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Issue Date 19.01.2009 ID Michel: 529-531 Scott: Stanley Gibbons: Yvert: UPU: GL005.09 Category: pF Author Artist and engraver: Martin Mrck Stamps in set 3 Value DKK 2.00 Schizoneura carcinoides
DKK 11.50 - Scaphites rosenkrantzi
DKK 22.00 Mallotus villosus
Size (width x height) 39.52 x 28.84 mm Layout 40 stamps in sheet Products FDC x3 Paper TR4 Perforation 13.25 Print Technique Combination Printed by POST Danmark Quantity Issuing Authority POST Greenland
"This is the second and fnal part of Post Green-lands series about fossils in Greenland and consists of three stamps demonstrating aspects of the extensive and exciting fossil record of Greenland. The second group of images continues our journey through some of the key events in the history of life on our planet, beautifully illustrated by yet more unique fossils. These three fossils, a plant, an invertebrate and a vertebrate, are from the younger part of the fossil record, ranging from about 200 million to just some 8,000 years ago.
Schizoneura carcinoides One of the fve big mass extinction events occur-red some 200 million years ago at the boundary between the Triassic and Jurassic geological systems. Beautifully-preserved plant fossils have been known for many years from Jameson Land in East Greenland derived from ancient forests that survived this extinction event. The horsetail Schizoneura carcinoides, with its distinctive spiky leaves, grew in marshes and if present in suffcient numbers could generate coal. In East Greenland these plants were common near Scoresby Sound and were frst described over 70 years ago. Now they are helping scientists assess climate change during the mass extinction event.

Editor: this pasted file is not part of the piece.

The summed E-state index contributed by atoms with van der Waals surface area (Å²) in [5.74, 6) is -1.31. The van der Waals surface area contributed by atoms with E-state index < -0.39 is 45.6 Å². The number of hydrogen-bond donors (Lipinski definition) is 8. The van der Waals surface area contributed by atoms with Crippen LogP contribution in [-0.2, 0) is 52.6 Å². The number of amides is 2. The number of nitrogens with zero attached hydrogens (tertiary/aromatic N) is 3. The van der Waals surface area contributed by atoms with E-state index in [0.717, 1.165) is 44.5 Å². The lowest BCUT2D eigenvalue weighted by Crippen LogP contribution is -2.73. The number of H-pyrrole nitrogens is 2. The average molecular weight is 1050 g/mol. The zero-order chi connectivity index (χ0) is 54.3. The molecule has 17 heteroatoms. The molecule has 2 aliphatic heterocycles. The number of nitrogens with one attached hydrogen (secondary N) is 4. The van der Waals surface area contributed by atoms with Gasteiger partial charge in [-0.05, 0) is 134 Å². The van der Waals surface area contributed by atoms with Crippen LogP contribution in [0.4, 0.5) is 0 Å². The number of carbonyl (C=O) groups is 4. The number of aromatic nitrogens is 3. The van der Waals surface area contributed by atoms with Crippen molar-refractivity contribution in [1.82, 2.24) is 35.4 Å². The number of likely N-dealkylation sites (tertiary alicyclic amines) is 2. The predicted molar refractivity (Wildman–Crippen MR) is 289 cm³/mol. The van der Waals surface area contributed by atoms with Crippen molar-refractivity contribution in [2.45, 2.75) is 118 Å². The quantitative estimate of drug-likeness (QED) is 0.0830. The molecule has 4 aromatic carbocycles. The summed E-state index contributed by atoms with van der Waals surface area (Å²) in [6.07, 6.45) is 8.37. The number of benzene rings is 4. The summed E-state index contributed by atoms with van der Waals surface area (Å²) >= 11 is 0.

Another fossil group, the ammonites, similar to modern nautilus, became almost extinct with possibly only a couple of stragglers surviving into the Tertiary. During the later Cretaceous, however, the ammonites began to develop some fascinating and unusual shell shapes. Scaphites rosenkrantzi from the Cretaceous rocks of Nussuaq, West Greenland is a spectacular example, where the coiled shell of the animal has started to unravel. Despite its strange shape it could undoubtedly maintain its buoyancy in the water and probably swam quite fast." David Harper and Bent Lindow
About the authors
David Harper is Professor of Palaeontology, University of Copenhagen and is in charge of the palaeontological collections in the Geology Department, Natural History Museum of Denmark, University of Copenhagen. He is also head of the Geology Research Group at the museum. His research is feld and specimen-based, focused on the Lower Paleozoic rocks and fossils of Greenland, Scandinavia, the British Isles and China. He is currently Chair of the Publications Board (Palaeontological Association), President of the International Palaeontological Association and Chairman of the International Sub commission on the Ordovician System.
Bent Lindow is a palaeontologist at the Natural History Museum of Denmark (University of Copenhagen). He studies the evolution of birds and how it was infuenced by prehistoric climate change. Bent has given numerous lectures and participated in radio- and TV-interviews on palaeontology and the evolution of life in Denmark and abroad.
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Latest update 02.06.2013